Nick Bourke directs Pew's research on consumer needs and perceptions, market practices, and potential regulation of payday and other small-dollar loan providers. The project also offers policy recommendations designed to protect consumers from harmful practices and promote safe, transparent credit.
As the lead on Pew’s analysis and advocacy efforts on consumer lending issues, Bourke oversees a team of researchers, publishing unique analyses and proposing evidence-based regulation for the credit card and small-dollar loan industries. He has testified before congressional committees and frequently interacts with stakeholders from industry and consumer groups. Bourke has conducted numerous interviews on national television and radio news programs and with top print publications.
Bourke previously led Pew’s successful campaign to reform regulation of the credit card industry. Before joining Pew, he worked with financial services and high tech companies, serving as product manager, marketing specialist, strategy consultant, and legal advisor, with particular expertise in electronic payments. Most recently, Bourke was senior consultant and project manager for the Ziba Group, where his clients included Visa and other financial services firms. Bourke has also developed marketing analytics products for credit card providers and other organizations. He is a member of the State Bar of California.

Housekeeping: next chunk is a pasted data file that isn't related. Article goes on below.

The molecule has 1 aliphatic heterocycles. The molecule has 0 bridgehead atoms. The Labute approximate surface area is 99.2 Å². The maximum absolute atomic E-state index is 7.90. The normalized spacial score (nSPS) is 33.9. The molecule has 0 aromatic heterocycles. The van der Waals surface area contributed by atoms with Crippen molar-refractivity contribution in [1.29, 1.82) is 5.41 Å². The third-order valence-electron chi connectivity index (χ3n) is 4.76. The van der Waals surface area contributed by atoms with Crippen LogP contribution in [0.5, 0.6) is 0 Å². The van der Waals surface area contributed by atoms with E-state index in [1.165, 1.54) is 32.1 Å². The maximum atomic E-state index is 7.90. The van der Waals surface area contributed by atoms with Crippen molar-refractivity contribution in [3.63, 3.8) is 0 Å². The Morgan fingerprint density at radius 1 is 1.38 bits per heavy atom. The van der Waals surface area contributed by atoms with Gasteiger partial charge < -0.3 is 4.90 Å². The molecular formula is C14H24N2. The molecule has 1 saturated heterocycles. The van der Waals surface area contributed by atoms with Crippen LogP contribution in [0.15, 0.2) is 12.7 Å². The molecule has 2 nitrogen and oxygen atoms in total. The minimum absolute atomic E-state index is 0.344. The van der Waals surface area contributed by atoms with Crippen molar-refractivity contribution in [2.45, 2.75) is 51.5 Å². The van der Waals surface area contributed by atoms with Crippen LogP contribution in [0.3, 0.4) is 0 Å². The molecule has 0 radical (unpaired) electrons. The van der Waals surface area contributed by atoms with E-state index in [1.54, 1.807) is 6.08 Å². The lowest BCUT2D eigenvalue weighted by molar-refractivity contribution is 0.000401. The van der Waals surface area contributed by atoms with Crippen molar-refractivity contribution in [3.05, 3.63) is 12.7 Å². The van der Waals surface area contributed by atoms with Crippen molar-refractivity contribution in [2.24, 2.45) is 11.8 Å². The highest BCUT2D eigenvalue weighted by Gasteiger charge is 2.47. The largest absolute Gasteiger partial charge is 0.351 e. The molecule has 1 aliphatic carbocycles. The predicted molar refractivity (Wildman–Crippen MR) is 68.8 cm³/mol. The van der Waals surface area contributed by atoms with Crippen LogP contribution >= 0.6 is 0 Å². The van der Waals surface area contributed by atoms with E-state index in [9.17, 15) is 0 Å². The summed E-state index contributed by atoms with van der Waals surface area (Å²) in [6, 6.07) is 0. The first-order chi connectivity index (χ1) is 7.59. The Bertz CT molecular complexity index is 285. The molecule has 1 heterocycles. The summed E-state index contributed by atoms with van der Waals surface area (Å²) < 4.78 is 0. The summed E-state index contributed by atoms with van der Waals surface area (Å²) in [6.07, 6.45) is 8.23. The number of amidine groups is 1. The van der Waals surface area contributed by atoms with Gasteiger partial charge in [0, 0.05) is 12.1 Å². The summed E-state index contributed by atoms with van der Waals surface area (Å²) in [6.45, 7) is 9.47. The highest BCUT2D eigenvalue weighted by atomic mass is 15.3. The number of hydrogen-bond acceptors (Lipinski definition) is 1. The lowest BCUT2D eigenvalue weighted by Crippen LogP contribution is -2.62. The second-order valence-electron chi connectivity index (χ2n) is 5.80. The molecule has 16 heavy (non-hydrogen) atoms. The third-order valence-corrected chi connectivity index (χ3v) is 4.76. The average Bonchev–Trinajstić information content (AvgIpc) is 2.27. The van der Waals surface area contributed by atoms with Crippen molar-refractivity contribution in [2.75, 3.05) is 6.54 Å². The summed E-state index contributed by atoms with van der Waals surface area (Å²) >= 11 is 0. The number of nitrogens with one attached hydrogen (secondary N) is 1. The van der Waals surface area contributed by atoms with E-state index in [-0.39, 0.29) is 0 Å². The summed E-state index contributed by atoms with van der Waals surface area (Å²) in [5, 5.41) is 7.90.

Bourke holds a bachelor’s degree in science, technology, and society from Stanford University and a juris doctor degree from the University of California, Davis.
Recent WorkView All
Payday loans typically carry annual percentage rates of 300 to 500 percent and are due in a lump sum, or balloon payment, on the borrower’s next payday, usually about two weeks later. These loans are advertised as quick fixes for unexpected expenses, but repaying them consumes more than a third of an average borrower’s paycheck, leading to repeated borrowing for an average of about half the year.... Read More
When Dodd-Frank created the Consumer Financial Protection Bureau (CFPB) in 2010, it gave the agency authority to regulate high-cost, small-dollar loans, including payday loans. This is important because unaffordable payments and excessive costs have caused difficulties for the millions of borrowers across the U.S. who utilize these types of loans. Read More